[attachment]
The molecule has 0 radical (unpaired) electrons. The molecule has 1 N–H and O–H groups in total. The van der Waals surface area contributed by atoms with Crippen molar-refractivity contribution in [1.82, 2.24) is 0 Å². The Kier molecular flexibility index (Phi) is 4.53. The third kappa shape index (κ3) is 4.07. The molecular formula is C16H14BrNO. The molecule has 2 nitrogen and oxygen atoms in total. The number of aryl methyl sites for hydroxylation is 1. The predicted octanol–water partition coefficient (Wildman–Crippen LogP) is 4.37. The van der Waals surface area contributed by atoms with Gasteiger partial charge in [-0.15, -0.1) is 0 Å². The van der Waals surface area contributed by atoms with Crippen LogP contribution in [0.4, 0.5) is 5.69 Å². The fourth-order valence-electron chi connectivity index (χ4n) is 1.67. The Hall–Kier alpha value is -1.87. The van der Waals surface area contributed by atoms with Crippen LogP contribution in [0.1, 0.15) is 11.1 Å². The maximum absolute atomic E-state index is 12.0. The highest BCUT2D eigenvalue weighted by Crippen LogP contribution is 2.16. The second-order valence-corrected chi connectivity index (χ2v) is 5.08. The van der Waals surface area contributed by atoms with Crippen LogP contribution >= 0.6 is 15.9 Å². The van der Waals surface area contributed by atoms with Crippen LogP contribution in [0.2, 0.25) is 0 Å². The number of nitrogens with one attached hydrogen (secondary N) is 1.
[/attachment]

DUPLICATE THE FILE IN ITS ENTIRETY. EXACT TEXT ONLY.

The molecule has 0 radical (unpaired) electrons. The molecule has 1 N–H and O–H groups in total. The van der Waals surface area contributed by atoms with Crippen molar-refractivity contribution in [1.82, 2.24) is 0 Å². The Kier molecular flexibility index (Phi) is 4.53. The third kappa shape index (κ3) is 4.07. The molecular formula is C16H14BrNO. The molecule has 2 nitrogen and oxygen atoms in total. The number of aryl methyl sites for hydroxylation is 1. The predicted octanol–water partition coefficient (Wildman–Crippen LogP) is 4.37. The van der Waals surface area contributed by atoms with Gasteiger partial charge in [-0.15, -0.1) is 0 Å². The van der Waals surface area contributed by atoms with Crippen LogP contribution in [0.4, 0.5) is 5.69 Å². The fourth-order valence-electron chi connectivity index (χ4n) is 1.67. The Hall–Kier alpha value is -1.87. The van der Waals surface area contributed by atoms with Crippen LogP contribution in [0.1, 0.15) is 11.1 Å². The maximum absolute atomic E-state index is 12.0. The highest BCUT2D eigenvalue weighted by Crippen LogP contribution is 2.16. The second-order valence-corrected chi connectivity index (χ2v) is 5.08. The van der Waals surface area contributed by atoms with Crippen LogP contribution >= 0.6 is 15.9 Å². The van der Waals surface area contributed by atoms with Crippen LogP contribution in [0.2, 0.25) is 0 Å². The number of nitrogens with one attached hydrogen (secondary N) is 1.